My other problem is that my zone doesn’t happen all in one stretch. It comes and goes. Something like what happens to our Direct TV when we have a heavy rainstorm. This morning at my yoga class we settled into savasana, the deep relaxation at the end of the class. Suddenly I was in St. Lucia, in the Castries market place on a busy Saturday morning. This was not relaxing! I walked through the outside venders, past women under colorful umbrellas, piles of produce arranged around them. Past the fish guy, his cart full of this morning’s catch. Inside the market building, I headed for a booth in a dark corner where an old woman was selling herbs and bush remedies. I seemed to know where I was going. Clearly this was a scene I’m supposed to put in the book. Bush medicine is part of the story. But, accessing the zone during savasana?  Hello, Brain. You are not cooperating.

Why can’t I be more in the zone when I’m at my computer? Why do those moments seem to happen in the middle of a steamy shower, at 3 in the morning when I’m snugged into a warm bed, or on a long walk when I’m a mile from the house with no paper or pen in my pocket? It’s probably left and right brain issues. I’m wondering how I can make my computer space more Caribbean. Maybe that would help get my zone on a more reliable schedule.

My Critique Group

Last night was the monthly meeting of my critique group, the Working Writer’s Forum, that both Laura and I belong to. It’s where we met and started working together. For the last five years almost all of my writing has been done with Laura and most of it has been screenplays.

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Since Laura has been very busy with her day job, I recently pulled out the first chapters of the third novel in my Caribbean series. I last worked on it almost seven years ago, but like to think I am a better writer now, so I submitted the first 25 pages to the group.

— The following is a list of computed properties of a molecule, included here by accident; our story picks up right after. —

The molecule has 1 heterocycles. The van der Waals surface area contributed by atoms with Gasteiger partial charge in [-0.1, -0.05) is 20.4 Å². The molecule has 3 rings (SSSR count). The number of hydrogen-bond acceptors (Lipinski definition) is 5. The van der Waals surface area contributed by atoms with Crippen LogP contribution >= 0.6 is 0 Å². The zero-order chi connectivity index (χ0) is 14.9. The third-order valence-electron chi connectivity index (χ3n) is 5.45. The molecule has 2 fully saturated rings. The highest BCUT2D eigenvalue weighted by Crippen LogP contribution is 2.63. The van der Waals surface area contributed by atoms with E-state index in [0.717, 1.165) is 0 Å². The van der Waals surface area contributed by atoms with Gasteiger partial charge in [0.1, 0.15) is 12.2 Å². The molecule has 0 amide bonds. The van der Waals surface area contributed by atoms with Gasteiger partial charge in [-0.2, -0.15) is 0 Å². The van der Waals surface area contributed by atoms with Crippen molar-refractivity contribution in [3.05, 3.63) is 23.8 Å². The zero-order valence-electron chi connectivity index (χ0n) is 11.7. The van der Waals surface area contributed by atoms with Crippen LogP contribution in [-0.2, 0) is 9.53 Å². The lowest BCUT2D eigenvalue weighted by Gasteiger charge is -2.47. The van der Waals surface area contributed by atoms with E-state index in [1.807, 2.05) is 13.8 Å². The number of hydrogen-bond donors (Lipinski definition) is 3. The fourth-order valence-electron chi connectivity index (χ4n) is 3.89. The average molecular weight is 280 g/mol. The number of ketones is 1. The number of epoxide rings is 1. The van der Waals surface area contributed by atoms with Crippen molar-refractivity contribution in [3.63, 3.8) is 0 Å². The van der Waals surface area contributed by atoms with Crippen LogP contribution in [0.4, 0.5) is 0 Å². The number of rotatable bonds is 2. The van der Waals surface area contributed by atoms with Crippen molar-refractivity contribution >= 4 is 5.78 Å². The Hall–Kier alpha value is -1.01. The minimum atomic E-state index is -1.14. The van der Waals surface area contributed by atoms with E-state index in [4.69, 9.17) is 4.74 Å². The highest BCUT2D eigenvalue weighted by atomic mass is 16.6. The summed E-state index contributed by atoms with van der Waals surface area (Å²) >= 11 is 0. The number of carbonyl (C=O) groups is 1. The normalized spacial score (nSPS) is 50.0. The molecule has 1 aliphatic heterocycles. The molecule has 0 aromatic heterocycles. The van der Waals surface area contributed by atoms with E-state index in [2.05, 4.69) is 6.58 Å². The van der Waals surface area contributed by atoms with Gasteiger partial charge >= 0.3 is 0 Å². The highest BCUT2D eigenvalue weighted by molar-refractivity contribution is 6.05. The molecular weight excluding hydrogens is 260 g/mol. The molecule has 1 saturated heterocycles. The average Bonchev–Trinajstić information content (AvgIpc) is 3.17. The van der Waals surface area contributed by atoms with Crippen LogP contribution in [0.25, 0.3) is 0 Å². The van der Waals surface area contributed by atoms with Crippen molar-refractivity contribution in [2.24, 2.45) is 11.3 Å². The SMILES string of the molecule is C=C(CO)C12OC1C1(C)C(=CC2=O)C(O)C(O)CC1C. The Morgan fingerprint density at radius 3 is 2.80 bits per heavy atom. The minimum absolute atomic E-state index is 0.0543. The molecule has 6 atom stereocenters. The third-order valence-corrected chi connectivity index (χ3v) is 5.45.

One of our rules is that you have to say some nice things before you make helpful suggestions. So my writing friends said some nice things, and then pointed out that I had forgotten some fundamental rules and made some beginner mistakes.

“I don’t know what these characters look like,” one of my critique group said. Of course I knew what they all looked like. They’d already been in two books. How could I have forgotten to describe Lissa and Yvie except to say they had green eyes?

Another reminded me that “she said” suffices most of the time. Descriptions of how someone says something is not usually needed.

“How about something more exciting in the first couple of pages, a hook for the reader,” a third person suggested. I thought I had a hook, but obviously it was too many pages into the first chapter.

As we went around the able, a number of the group noted some problems with dialogue so I went searching for help. The Writer’s Digest had some suggestions on their website.

“If you want to learn how to write effective dialogue, study the best plays and films. If possible, study dialogue both in performance (live or video) and in print. Read plays and screenplays to get the feel of writing on the page.

And, in the best scripts, what writing it is—pure dialogue unadulterated by music, actor expression, pictures, or narrative transition supplied by an author. Read it aloud to get a flavor of the emotion contained within the word choice made by the writer of the screenplay. Playwrights and screenwriters who succeed at their craft are probably the best writers of dialogue you can study. By looking at such refined gold, you can learn more than from any ten books that tell you how to write dialogue.”

Well, duh, Laura and I have been writing dialogue for several years now. I should be able to do this better. I am grateful to my critique group for letting me know there are things I need to attend to. The pages I sent for last night’s meeting were a reworking of what I had written all those years ago. I need to scrap that version and start from scratch.

When our moderator called for submissions for our next meeting, I said I’d like to submit a reworked draft of my novel’s opening pages. That gives me a goal with a deadline…thanks to my critique group the Working Writer’s Forum.